millarworld.tv Comics Creators

DC Comics movies since 1982


#1

Just been emailing with pals this morning and I was quite surprised when I saw this list…

Swamp Thing
Superman 3
Supergirl
Superman 4
Return of the Swamp Thing
Batman
Batman returns
Steel
Batman Forever
Batman and Robin
Nolan’s Dark Knight trilogy
Catwoman
Constantine
Jonah Hex
Green Lantern
Superman Returns
Watchmen
The Losers
Man of Steel
Batman Vs Superman.

Out of those 22 pictures, I can only count 4 that made money, even taking the official budgets into account. Batman Begins I think is the best of all the movies on this list, but it only made 370 million (which is a loss with a 200 million budget plus marketing).

Very interesting.

MM


#2

Which are the four that made money? I had assumed the Burton Batman movies and Batman Forever were successful in that regard as they got sequels in short order, and the same for Man of Steel and the Nolan sequels. But that’s already 6! :slight_smile:


#3

MOS had of official budget of 225 and they spent over 100 mill marketing. The true cost like all studio movies will be a little higher and a lot of those final grosses came from China, where the complex process means only 1 in 4 dollars comes back as revenues to the studios). So even OFFICIALLY their return of $660 was a break-even at best, though I suspect they lost some dough. Hence, there is no plans for another Superman solo movie between now and the end of the decade when even the modest losses of Batman Begins led on to an immediate sequel.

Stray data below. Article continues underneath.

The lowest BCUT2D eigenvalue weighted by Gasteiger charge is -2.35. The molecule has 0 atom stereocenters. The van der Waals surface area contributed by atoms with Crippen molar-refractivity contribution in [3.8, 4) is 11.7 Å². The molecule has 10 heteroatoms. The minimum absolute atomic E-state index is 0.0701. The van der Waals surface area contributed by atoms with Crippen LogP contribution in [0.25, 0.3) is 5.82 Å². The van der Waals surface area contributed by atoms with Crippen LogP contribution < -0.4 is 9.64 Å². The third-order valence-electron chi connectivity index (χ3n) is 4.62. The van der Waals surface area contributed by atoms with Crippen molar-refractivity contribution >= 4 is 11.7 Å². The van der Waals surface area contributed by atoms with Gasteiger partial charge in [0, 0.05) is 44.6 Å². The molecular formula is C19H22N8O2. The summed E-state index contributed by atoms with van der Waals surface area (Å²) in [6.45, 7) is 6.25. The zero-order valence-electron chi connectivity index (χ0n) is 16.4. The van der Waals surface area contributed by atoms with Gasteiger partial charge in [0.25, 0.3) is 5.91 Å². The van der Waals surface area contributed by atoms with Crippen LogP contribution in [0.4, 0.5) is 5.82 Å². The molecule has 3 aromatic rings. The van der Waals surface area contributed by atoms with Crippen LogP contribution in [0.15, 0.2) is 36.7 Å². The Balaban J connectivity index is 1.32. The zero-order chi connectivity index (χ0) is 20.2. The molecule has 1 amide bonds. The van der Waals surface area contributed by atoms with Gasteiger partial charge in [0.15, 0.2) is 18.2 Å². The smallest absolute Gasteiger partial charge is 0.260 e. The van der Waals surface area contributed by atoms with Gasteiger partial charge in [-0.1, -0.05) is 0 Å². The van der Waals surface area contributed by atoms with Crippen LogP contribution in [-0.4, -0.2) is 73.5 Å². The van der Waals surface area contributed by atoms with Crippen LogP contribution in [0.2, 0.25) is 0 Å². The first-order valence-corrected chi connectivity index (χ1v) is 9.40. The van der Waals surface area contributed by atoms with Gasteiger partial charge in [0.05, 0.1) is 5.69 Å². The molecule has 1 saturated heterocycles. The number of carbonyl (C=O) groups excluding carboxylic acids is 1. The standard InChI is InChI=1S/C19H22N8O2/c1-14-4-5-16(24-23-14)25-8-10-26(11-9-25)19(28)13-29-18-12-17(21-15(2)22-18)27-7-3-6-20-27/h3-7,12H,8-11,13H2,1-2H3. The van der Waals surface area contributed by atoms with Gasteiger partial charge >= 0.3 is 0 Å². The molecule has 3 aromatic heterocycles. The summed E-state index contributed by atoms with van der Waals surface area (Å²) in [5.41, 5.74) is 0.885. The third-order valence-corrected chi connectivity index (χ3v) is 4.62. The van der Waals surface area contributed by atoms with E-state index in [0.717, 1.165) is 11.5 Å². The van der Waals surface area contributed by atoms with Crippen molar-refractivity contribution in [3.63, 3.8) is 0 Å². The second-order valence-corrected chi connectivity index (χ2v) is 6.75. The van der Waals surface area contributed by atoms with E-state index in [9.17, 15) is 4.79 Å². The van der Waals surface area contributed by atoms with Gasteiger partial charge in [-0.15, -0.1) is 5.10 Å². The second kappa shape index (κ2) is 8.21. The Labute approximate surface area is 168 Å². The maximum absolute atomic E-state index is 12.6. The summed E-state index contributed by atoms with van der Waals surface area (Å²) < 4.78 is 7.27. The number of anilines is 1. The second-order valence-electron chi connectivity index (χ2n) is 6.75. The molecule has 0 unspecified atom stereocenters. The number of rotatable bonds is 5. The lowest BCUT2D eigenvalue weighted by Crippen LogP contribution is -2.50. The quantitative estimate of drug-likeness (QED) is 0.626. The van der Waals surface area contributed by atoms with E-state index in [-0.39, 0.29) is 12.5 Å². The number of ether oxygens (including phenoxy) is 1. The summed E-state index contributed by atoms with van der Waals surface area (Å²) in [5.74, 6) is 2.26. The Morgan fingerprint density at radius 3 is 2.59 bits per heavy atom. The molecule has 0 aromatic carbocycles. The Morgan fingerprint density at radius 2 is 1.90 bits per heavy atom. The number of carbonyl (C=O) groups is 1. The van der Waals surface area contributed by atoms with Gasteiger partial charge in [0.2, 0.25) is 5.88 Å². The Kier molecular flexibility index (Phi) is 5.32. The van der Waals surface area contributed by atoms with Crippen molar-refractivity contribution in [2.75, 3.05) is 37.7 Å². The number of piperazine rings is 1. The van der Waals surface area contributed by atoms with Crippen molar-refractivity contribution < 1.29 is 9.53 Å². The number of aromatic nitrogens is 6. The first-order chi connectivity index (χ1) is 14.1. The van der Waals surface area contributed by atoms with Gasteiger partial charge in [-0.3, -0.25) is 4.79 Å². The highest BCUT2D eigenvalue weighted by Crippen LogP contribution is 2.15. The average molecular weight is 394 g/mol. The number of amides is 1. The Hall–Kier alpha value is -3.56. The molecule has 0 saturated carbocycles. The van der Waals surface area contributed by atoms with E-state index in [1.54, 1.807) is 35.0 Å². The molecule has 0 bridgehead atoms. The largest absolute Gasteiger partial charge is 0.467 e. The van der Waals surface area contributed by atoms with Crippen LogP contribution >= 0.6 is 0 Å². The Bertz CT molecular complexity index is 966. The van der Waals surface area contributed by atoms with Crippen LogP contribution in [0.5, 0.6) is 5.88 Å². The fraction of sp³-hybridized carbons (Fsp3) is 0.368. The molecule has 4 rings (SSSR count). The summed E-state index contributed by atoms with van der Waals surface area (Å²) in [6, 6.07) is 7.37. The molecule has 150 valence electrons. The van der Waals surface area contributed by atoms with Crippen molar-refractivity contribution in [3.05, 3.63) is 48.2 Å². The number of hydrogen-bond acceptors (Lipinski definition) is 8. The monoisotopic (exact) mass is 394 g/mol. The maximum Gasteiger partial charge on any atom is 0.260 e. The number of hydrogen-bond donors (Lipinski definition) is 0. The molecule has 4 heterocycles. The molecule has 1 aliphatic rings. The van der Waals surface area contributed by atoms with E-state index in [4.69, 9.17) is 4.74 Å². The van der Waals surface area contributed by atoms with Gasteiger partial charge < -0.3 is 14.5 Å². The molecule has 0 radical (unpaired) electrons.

Batman Returns was interesting because it didn’t make any money (despite the high quality of the product in my opinion) and Schumacher was brought in to save the franchise, as hard as that is to believe now. It cost over 80 and they spent a lot on marketing so the grosses meant it didn’t see a profit, but the BIG problem was that the toys were a tragedy after the triumph of the Batman toys, which grossed even more than the record-smashing movie numbers. Batman Forever (which I have a weird fondness for) only made a very, very modest profit (cost 100, marketing over 50, worldwide gross of 330), but the toys did gangbusters and Joel S was a hero at WB for steadying the franchise as far as people were concerned. So even though Forever only made a modest profit it’s still in profit, which is why it’s one of the four.